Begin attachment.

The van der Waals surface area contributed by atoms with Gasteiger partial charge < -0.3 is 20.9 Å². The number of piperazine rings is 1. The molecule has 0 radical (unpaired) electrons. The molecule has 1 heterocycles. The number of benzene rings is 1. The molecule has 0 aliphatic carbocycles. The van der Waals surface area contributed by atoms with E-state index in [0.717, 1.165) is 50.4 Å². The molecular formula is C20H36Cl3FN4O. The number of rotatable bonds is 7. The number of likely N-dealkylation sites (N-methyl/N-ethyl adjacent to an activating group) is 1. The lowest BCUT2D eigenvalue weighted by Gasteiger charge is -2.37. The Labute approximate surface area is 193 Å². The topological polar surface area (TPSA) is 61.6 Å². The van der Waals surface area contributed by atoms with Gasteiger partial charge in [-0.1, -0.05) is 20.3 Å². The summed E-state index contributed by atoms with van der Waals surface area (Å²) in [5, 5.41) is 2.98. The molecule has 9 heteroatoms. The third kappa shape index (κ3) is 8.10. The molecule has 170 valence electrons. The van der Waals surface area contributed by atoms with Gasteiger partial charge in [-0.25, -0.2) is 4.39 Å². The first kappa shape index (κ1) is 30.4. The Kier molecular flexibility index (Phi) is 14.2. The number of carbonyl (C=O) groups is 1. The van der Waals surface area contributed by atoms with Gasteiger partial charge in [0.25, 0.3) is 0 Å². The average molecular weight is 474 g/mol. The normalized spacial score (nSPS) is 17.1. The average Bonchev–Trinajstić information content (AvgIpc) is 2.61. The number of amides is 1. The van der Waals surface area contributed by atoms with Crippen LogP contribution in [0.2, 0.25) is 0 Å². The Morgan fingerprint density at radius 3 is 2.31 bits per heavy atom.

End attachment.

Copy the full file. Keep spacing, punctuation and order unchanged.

The van der Waals surface area contributed by atoms with Gasteiger partial charge < -0.3 is 20.9 Å². The number of piperazine rings is 1. The molecule has 0 radical (unpaired) electrons. The molecule has 1 heterocycles. The number of benzene rings is 1. The molecule has 0 aliphatic carbocycles. The van der Waals surface area contributed by atoms with E-state index in [0.717, 1.165) is 50.4 Å². The molecular formula is C20H36Cl3FN4O. The number of rotatable bonds is 7. The number of likely N-dealkylation sites (N-methyl/N-ethyl adjacent to an activating group) is 1. The lowest BCUT2D eigenvalue weighted by Gasteiger charge is -2.37. The Labute approximate surface area is 193 Å². The topological polar surface area (TPSA) is 61.6 Å². The van der Waals surface area contributed by atoms with Gasteiger partial charge in [-0.1, -0.05) is 20.3 Å². The summed E-state index contributed by atoms with van der Waals surface area (Å²) in [5, 5.41) is 2.98. The molecule has 9 heteroatoms. The third kappa shape index (κ3) is 8.10. The molecule has 170 valence electrons. The van der Waals surface area contributed by atoms with Gasteiger partial charge in [-0.25, -0.2) is 4.39 Å². The first kappa shape index (κ1) is 30.4. The Kier molecular flexibility index (Phi) is 14.2. The number of carbonyl (C=O) groups is 1. The van der Waals surface area contributed by atoms with Gasteiger partial charge in [0.25, 0.3) is 0 Å². The average molecular weight is 474 g/mol. The normalized spacial score (nSPS) is 17.1. The average Bonchev–Trinajstić information content (AvgIpc) is 2.61. The number of amides is 1. The van der Waals surface area contributed by atoms with Crippen LogP contribution in [0.2, 0.25) is 0 Å². The Morgan fingerprint density at radius 3 is 2.31 bits per heavy atom.